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Topic: Re-vamped computer paper (TUTE ADDED!)  (Read 12969 times)
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Goddess Divine
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« on: August 02, 2007 12:41:02 PM »

Hi!  So, i'm a huge fan of mail, i.e. letters, snail mail, post, whatever, etc. And, since i have absolutely ATROTIOUS handwriting most of my letters end up being type-written.  The problem, of course, is that plain old vanilla computer paper is EXTREMELY boring, and magically delicious pretty paper is majorly expensive!  The solution?  To dye my own paper with chalk dust!  I'm sure there must be a post on here already with regard to how to do this, but I learned how in 5th grade and have been loving it ever since.  So, here are my most recent results:


Ok, i'm not in a photo-taking mood, so you'll need to use your imagination with this tute!
1. Grab some computer paper, a butter knife, some chalk (artist's chalk, not sidewalk chalk), and a shallow pan (I use my pyrex 13X9 cake pan).

2. Fill the pan 1/2 of the way full with water.

3. Choose a piece of chalk and, holding it over the pan, scrape some dust off with the cutting side of the knife.  I tried doing this with a plastic palette knife, and the sound was like nails on a chalkboard!  Stick to metal, and stick to butter knives.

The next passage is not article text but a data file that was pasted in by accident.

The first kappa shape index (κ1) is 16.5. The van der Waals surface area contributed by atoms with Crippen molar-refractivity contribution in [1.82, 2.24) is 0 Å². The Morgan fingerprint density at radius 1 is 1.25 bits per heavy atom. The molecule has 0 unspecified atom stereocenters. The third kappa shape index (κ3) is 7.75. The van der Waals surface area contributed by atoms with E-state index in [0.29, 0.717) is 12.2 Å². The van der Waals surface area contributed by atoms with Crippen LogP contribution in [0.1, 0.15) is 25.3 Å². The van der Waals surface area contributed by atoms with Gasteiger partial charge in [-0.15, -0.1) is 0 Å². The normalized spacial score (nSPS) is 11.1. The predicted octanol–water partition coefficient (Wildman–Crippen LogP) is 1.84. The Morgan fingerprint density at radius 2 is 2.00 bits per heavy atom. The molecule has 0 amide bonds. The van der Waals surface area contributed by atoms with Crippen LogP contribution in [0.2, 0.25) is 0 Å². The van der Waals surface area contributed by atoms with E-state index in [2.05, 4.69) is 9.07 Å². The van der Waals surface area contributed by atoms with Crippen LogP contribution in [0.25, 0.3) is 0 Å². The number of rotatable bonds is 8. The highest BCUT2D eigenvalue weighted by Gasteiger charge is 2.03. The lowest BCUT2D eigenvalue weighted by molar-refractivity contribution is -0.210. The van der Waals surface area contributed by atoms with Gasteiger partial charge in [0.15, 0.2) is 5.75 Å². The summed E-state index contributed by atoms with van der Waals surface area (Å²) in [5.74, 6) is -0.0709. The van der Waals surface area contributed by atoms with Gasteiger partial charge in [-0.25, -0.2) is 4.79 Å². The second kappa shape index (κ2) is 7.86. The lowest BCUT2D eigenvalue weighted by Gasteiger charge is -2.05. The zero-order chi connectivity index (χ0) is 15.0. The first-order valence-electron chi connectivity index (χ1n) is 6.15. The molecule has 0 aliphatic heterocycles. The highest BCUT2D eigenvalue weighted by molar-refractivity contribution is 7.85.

4. The water should be tinted with color, but you dont want piles or clumps of dust hanging out on the waters surface.  Youll have to play around with your different colors of chalk and see how much you really need of each color, but a little definitely goes a long way.  Certain colors will clump up every time, I noticed this mostly with purple and black, not sure why.  Also, youll notice that some colors repel other colors which can be very cool or very annoying, depending on what you were going for.  Some colors are hard to see once theyve made contact with the water (so photos would be useless anyway) but youll notice when you put the paper down that they suddenly show up brilliantly!

4 . If you dont like the way the chalk is sitting on the water you can blow it gently or cut swirls in it with your knife.  However, this can cause clumpage and should be done with care.  Once you get the feel of how your particular chalk behaves youll understand more what I mean by this.

5. Take the paper and hold it at both ends with a little slack so it bows in the middle.  Lay it on the waters surface this way so that there is no air trapped between the paper and the water.
Like this!:

6.  At this point, you have two options:  
(1)You can push the paper through the waters surface all the way to the bottom of the pan.  This will ensure that the entire front of the paper has been coated with chalk, and you might get a slight design on the back as well.  OR,
(2) you can lift the paper off of the waters surface, keeping the back of the paper, and your hands, mostly dry.